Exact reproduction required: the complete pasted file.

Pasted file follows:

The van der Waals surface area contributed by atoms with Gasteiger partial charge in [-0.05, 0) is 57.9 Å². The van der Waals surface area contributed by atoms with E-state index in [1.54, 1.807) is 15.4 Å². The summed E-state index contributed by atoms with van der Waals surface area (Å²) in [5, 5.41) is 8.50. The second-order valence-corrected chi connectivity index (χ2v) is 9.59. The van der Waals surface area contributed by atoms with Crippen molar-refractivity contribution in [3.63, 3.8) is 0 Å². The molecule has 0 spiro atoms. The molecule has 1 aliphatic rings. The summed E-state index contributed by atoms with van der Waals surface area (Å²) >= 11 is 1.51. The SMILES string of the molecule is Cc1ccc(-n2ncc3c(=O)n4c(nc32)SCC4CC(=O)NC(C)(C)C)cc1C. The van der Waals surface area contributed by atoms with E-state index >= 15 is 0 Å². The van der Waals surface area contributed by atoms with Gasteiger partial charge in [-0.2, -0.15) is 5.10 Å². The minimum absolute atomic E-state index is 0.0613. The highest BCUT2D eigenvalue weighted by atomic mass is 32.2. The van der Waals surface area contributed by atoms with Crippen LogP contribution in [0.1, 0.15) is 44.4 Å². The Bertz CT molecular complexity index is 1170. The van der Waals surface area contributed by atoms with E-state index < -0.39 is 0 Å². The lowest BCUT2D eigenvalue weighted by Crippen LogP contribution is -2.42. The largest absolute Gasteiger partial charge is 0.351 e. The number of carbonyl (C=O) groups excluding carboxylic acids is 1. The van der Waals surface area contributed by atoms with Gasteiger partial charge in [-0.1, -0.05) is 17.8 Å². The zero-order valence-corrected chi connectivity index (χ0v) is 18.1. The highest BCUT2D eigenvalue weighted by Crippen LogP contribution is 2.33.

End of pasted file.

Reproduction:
The van der Waals surface area contributed by atoms with Gasteiger partial charge in [-0.05, 0) is 57.9 Å². The van der Waals surface area contributed by atoms with E-state index in [1.54, 1.807) is 15.4 Å². The summed E-state index contributed by atoms with van der Waals surface area (Å²) in [5, 5.41) is 8.50. The second-order valence-corrected chi connectivity index (χ2v) is 9.59. The van der Waals surface area contributed by atoms with Crippen molar-refractivity contribution in [3.63, 3.8) is 0 Å². The molecule has 0 spiro atoms. The molecule has 1 aliphatic rings. The summed E-state index contributed by atoms with van der Waals surface area (Å²) >= 11 is 1.51. The SMILES string of the molecule is Cc1ccc(-n2ncc3c(=O)n4c(nc32)SCC4CC(=O)NC(C)(C)C)cc1C. The van der Waals surface area contributed by atoms with E-state index >= 15 is 0 Å². The van der Waals surface area contributed by atoms with Gasteiger partial charge in [-0.2, -0.15) is 5.10 Å². The minimum absolute atomic E-state index is 0.0613. The highest BCUT2D eigenvalue weighted by atomic mass is 32.2. The van der Waals surface area contributed by atoms with Crippen LogP contribution in [0.1, 0.15) is 44.4 Å². The Bertz CT molecular complexity index is 1170. The van der Waals surface area contributed by atoms with E-state index < -0.39 is 0 Å². The lowest BCUT2D eigenvalue weighted by Crippen LogP contribution is -2.42. The largest absolute Gasteiger partial charge is 0.351 e. The number of carbonyl (C=O) groups excluding carboxylic acids is 1. The van der Waals surface area contributed by atoms with Gasteiger partial charge in [-0.1, -0.05) is 17.8 Å². The zero-order valence-corrected chi connectivity index (χ0v) is 18.1. The highest BCUT2D eigenvalue weighted by Crippen LogP contribution is 2.33.